The European Union is scaling up its response to the Ebola disease in West Africa with an airlift operation to the affected countries. The European Commission’s Emergency Response Coordination Centre (ERCC) will facilitate the transportation of relief items to West Africa. In addition, the EU will fund and coordinate if necessary the evacuation of international staff from Liberia, Guinea and Sierra Leone.
A quarter of the new €4 million funding will be allocated to UNICEF, enabling three Boeing 747 cargo planes to transport vital material to Sierra Leone, Liberia and Guinea. The first plane will take-off on Friday, carrying 100 metric tons of emergency equipment from Amsterdam to Freetown, Sierra Leone. The supplies and equipment include personal protection equipment, including masks and gloves, as well as essential medicines and hygiene supplies.
In addition, the remaining €3 million will help in the setting up of a medical evacuation system, coordinated by the ERCC, that will enable international workers in West Africa diagnosed with the Ebola virus disease (EVD) to be evacuated in less than 48 hours by plane to hospitals within Europe that are equipped to deal with the disease.
This initiative is funded from €30 million in humanitarian aid announced by the President of the European Commission, José Manuel Barroso, in New York last month during a High Level Meeting in response to the Ebola Virus Disease Outbreak convened by UN Secretary-General Ban Ki Moon.
“We are in a race against time to fight Ebola,” said Kristalina Georgieva, European Commissioner for International Cooperation, Humanitarian aid and Crisis Response. “The European Commission alone has so far pledged some €180 million to help the affected countries. Funding is crucial but far from enough. That is why, together with our member States, we have been mobilising in-kind assistance including medical equipment and personnel.”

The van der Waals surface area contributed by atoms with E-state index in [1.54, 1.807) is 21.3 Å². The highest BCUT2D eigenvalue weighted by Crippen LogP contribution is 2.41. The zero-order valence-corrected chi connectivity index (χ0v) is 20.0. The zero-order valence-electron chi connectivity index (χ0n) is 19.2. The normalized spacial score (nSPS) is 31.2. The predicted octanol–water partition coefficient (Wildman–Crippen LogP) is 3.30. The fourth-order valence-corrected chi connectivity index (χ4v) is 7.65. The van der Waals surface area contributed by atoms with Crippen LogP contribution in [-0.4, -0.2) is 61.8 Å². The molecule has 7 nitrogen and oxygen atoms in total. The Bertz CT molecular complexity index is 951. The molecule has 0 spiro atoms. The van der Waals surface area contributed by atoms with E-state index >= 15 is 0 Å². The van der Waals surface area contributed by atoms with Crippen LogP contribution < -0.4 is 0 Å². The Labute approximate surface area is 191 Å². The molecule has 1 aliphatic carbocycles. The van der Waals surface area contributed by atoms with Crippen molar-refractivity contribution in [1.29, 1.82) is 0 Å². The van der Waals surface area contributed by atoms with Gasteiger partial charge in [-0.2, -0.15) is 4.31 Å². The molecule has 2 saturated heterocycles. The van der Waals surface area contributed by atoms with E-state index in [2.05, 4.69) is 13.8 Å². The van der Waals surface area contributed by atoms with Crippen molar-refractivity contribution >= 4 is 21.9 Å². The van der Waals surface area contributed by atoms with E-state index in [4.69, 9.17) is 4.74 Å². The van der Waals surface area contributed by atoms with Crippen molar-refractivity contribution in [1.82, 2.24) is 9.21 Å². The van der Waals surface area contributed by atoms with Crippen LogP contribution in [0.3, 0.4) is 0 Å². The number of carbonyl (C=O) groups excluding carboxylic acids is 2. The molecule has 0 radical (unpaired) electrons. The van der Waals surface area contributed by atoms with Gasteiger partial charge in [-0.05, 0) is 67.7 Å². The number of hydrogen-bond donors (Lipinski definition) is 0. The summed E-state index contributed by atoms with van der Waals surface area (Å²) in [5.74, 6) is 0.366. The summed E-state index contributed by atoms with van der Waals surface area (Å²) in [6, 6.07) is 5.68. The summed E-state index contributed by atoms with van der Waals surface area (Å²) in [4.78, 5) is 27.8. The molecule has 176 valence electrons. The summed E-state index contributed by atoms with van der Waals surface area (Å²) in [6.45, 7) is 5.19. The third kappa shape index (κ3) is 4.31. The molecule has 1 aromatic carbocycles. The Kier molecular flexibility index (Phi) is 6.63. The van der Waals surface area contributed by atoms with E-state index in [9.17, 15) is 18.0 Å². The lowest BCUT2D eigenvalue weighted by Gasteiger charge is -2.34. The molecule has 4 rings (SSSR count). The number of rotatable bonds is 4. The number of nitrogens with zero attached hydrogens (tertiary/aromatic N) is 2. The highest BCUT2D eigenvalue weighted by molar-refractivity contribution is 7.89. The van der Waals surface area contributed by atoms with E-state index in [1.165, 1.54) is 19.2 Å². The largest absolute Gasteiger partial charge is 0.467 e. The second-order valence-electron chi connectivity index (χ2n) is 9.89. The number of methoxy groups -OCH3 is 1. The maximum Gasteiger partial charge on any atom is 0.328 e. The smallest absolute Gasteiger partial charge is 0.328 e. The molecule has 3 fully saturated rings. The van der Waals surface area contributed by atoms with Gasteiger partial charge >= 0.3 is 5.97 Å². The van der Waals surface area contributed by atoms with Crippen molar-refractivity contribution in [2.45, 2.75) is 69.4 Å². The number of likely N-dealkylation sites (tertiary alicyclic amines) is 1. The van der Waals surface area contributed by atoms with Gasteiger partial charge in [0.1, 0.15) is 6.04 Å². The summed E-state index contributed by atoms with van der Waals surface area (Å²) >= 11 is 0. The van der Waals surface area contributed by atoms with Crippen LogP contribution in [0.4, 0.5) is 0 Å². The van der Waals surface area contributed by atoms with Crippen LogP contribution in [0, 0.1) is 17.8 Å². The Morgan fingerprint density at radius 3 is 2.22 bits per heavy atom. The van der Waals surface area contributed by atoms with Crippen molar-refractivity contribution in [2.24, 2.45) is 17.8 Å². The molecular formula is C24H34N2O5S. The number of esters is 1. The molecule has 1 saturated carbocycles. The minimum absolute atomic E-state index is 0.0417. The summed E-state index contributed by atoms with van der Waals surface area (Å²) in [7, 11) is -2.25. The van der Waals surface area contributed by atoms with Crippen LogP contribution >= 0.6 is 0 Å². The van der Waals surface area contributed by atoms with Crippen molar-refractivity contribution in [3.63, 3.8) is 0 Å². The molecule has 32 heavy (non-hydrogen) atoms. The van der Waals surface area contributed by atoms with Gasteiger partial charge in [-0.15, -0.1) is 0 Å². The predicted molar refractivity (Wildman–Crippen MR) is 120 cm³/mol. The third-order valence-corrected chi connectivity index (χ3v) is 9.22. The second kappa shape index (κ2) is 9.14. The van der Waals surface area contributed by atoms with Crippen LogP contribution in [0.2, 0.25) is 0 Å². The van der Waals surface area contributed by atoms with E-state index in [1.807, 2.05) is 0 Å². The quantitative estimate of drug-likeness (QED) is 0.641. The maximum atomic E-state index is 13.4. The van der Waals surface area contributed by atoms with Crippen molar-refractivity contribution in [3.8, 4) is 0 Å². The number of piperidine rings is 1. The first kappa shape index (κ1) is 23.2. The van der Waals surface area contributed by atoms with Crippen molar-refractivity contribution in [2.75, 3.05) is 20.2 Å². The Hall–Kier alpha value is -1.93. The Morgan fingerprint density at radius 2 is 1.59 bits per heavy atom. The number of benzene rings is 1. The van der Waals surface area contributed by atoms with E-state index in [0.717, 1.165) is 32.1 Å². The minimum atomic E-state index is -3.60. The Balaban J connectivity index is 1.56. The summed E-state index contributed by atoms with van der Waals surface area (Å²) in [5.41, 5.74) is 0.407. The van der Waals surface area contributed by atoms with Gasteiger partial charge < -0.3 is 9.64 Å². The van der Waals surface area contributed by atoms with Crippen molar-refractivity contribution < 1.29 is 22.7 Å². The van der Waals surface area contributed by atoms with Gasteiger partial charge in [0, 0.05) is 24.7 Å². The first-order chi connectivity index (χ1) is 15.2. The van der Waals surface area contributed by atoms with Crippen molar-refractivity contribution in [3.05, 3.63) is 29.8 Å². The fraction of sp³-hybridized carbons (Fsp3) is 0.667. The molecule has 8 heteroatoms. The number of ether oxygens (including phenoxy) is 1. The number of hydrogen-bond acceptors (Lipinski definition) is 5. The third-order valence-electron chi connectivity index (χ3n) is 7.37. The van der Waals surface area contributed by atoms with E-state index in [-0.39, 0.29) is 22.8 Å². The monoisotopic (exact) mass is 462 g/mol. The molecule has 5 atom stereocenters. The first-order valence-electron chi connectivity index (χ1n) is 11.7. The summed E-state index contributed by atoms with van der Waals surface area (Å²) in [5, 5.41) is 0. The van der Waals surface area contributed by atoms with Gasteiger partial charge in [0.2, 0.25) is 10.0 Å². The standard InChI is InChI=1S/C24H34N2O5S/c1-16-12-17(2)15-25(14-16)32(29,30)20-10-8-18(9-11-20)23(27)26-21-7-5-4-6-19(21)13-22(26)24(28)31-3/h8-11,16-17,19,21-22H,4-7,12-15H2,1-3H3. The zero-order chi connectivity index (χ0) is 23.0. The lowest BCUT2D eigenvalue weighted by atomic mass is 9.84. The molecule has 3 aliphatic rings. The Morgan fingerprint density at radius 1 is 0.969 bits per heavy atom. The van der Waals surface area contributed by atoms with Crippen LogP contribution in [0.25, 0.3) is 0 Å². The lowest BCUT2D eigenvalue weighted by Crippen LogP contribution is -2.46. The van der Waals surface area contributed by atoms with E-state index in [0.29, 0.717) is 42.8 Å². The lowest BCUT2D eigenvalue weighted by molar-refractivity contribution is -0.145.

Tonio Borg, European Commissioner for Health, added: “To strengthen Europe’s preparedness to handle Ebola, we have been mobilising solidarity inside the EU. We are working closely so that patients can be treated in an appropriate healthcare facility.”
The ERCC is coordinating the transportation of aid, equipment and personnel to hotspots in the countries affected by the disease. European countries such as the UK, France, Austria and Belgium have already made use of the mechanism, providing field hospitals, ambulances, sanitation products, medical isolation equipment and experts to the affected region.
The European Commission has been scaling up its response to the epidemic since March 2014 and has so far pledged €180 million to help the countries affected by the Ebola virus (Guinea, Sierra Leone, Liberia, and Nigeria). Humanitarian experts, mobile laboratories and teams of specialists from the European Mobile Laboratory project for dangerous infectious diseases have been deployed in the region, providing diagnostic support, monitoring the situation and liaising with partner organisations and local authorities. Funding will also cover the reinforcement of local and regional healthcare capacities and budget support to the affected countries.
The European Commission is also working closely with the EU Member States within the Health Security Committee to keep them informed about the latest developments and secure the synchronisation of measures. The Health Security Committee has produced advice for all travellers to the affected countries, available in all EU languages.
The European Union Civil Protection Mechanism (EUCPM) facilitates co-operation in disaster response, preparedness and prevention among 31 European states (EU-28 plus the Former Yugoslav Republic of Macedonia, Iceland and Norway). The European Commission manages the Mechanism through the Emergency Response Coordination Centre. Operating 24/7, the ERCC monitors risks and emergencies around the world and serves as an information and coordination hub during emergencies. Through the Civil Protection Mechanism, the Commission also provides financial support to transport operations.